All I’m trying to say is, I can very well appreciate how tough it is to watch over a child in the comfort of your house, so keeping an eye on one (or worse, more) while trying to shop etc. might very well be a harrowing experience indeed. However, let me ask you this – for those championing the leashes, did your moms never take you out to a mall etc. when you were kids? Have you grown up traumatised by the way you were stuffed into a stroller or made to hold an adult’s hand all day? Has it left a deep emotional scar on your psyche that makes you run to the shrink weekly complaining about deep-rooted Oedipal/Electra complexes?

    Standards of parenting have indeed changed over the years, mostly for the better, but some inventions just seem to be a reactionary by-product of our increasingly busy lives rather than being intrinsically great ideas. Never mind how the products are marketed, since as we all know, the ones hawking their wares are certainly not impartial observers. What I’m trying to do is draw attention to the fact that a product like this is essentially a modern invention to deal with larger modern social ills and I sincerely feel that instead of looking for quick-‘n’dirty fixes, we need to take a long, hard look at where we’re going, how and why.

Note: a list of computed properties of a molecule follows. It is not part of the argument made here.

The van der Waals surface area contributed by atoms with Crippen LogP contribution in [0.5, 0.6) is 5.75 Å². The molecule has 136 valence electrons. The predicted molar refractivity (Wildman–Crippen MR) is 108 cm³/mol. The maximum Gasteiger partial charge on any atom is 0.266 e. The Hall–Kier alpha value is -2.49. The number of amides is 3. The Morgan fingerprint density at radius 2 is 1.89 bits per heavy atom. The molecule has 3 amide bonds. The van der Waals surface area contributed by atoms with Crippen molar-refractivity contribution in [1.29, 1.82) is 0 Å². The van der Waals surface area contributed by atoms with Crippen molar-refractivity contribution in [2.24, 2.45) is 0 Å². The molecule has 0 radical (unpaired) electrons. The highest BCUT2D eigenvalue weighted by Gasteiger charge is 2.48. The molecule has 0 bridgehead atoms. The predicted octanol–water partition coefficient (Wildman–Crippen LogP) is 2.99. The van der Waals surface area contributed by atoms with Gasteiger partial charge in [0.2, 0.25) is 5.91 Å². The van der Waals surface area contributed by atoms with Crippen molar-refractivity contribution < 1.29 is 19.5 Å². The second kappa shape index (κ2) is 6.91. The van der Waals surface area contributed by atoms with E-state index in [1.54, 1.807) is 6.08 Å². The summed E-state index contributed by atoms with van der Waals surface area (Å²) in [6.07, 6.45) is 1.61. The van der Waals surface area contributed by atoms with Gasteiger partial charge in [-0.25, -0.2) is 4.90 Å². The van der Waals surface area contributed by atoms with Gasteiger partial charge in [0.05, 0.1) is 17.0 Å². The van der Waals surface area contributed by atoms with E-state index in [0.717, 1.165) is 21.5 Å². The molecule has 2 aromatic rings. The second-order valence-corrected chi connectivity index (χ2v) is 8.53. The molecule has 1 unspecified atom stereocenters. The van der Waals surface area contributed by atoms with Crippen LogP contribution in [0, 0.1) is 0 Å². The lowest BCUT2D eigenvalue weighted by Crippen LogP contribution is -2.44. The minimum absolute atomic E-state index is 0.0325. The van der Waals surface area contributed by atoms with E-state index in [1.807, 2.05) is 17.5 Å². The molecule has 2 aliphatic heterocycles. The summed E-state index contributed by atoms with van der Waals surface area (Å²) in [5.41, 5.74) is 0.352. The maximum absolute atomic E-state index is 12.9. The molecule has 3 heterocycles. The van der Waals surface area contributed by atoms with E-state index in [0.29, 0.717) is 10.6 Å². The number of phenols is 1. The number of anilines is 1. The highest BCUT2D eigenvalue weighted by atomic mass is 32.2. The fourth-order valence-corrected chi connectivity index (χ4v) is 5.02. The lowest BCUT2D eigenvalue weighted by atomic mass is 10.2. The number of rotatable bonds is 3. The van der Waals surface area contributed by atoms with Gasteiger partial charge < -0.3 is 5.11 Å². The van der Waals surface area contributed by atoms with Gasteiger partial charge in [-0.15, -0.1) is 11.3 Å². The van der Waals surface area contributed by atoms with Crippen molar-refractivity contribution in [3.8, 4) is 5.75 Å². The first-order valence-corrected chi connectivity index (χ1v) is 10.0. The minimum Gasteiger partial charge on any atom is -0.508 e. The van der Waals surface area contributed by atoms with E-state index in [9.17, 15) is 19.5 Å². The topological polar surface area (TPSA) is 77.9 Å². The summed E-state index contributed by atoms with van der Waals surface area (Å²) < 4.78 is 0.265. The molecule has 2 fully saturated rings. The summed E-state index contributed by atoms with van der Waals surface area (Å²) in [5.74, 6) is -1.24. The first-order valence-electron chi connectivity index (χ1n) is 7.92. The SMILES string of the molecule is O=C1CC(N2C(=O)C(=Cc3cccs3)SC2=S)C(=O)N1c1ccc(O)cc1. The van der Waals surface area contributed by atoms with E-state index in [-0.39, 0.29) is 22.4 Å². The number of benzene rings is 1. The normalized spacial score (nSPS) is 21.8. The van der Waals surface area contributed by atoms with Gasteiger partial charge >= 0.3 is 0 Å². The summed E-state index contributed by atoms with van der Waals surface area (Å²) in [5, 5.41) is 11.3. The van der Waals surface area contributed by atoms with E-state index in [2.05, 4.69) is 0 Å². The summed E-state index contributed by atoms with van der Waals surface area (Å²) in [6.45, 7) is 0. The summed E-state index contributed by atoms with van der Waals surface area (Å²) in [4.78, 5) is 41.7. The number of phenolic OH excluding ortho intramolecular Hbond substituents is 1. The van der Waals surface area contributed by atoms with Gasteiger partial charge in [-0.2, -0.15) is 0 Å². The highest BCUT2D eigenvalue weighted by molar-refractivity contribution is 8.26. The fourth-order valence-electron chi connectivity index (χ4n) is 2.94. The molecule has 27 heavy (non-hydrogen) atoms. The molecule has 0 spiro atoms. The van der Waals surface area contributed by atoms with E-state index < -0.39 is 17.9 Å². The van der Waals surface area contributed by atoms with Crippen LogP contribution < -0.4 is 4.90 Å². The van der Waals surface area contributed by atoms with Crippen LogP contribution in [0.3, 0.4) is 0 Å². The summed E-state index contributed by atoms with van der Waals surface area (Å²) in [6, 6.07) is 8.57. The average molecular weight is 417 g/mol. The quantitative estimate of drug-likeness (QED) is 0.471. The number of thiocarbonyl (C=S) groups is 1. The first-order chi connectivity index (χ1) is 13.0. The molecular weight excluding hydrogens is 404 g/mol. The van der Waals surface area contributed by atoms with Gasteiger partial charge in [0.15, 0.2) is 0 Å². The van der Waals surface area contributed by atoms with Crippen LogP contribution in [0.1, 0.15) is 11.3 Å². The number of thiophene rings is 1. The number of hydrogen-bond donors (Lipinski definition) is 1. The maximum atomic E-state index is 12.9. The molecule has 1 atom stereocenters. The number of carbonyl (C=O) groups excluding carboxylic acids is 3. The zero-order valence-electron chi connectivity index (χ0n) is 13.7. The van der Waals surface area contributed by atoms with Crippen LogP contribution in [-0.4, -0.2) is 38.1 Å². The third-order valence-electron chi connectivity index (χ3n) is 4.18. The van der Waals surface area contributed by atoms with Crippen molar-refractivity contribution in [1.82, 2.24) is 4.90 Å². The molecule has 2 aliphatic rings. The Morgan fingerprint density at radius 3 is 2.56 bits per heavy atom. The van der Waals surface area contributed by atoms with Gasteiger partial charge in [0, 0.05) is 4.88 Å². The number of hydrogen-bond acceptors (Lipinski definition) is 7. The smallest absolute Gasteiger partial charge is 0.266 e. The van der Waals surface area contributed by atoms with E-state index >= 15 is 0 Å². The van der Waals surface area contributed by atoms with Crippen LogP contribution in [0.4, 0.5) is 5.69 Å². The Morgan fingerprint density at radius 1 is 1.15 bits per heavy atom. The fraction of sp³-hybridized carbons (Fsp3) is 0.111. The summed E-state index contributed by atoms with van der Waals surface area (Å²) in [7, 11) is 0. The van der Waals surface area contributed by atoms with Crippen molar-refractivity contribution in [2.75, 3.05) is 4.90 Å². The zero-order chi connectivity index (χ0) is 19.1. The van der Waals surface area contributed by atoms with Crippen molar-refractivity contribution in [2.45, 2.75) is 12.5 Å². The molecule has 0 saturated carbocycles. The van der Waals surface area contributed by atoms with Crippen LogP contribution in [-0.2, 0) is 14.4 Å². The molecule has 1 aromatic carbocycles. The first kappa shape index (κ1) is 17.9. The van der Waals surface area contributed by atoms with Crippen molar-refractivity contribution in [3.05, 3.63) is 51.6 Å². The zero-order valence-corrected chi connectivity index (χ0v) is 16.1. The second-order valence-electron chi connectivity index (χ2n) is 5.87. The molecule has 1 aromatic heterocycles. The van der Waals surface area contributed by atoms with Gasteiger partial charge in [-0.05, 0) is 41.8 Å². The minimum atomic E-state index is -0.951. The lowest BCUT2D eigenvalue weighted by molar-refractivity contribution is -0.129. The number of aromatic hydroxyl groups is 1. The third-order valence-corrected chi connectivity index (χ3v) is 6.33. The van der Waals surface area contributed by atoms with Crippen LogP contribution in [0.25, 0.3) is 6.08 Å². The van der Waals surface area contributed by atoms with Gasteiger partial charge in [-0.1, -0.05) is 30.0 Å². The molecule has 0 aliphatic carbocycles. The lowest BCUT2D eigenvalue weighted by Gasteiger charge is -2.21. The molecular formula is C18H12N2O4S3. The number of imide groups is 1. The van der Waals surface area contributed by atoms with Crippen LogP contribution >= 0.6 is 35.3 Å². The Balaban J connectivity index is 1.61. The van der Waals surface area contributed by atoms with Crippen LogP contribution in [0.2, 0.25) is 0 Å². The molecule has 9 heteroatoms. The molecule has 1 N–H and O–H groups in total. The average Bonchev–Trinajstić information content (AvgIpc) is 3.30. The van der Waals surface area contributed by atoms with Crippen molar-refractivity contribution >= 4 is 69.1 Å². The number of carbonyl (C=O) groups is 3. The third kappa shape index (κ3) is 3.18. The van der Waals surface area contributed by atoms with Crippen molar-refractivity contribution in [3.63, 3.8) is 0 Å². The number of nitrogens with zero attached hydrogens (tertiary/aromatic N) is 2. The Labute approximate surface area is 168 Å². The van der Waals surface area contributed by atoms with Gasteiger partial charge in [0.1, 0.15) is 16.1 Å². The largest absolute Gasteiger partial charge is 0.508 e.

Not to sound like a neo-Luddite, but in my personal opinion kids these days could do with more hand-holding and less with roaming at the end of a leash. Believe me when I tell you this, they will get enough chances to wear dog collars to work and strain at the end of their leashes when they grow up, so spare them for now!

  23. 23 Talula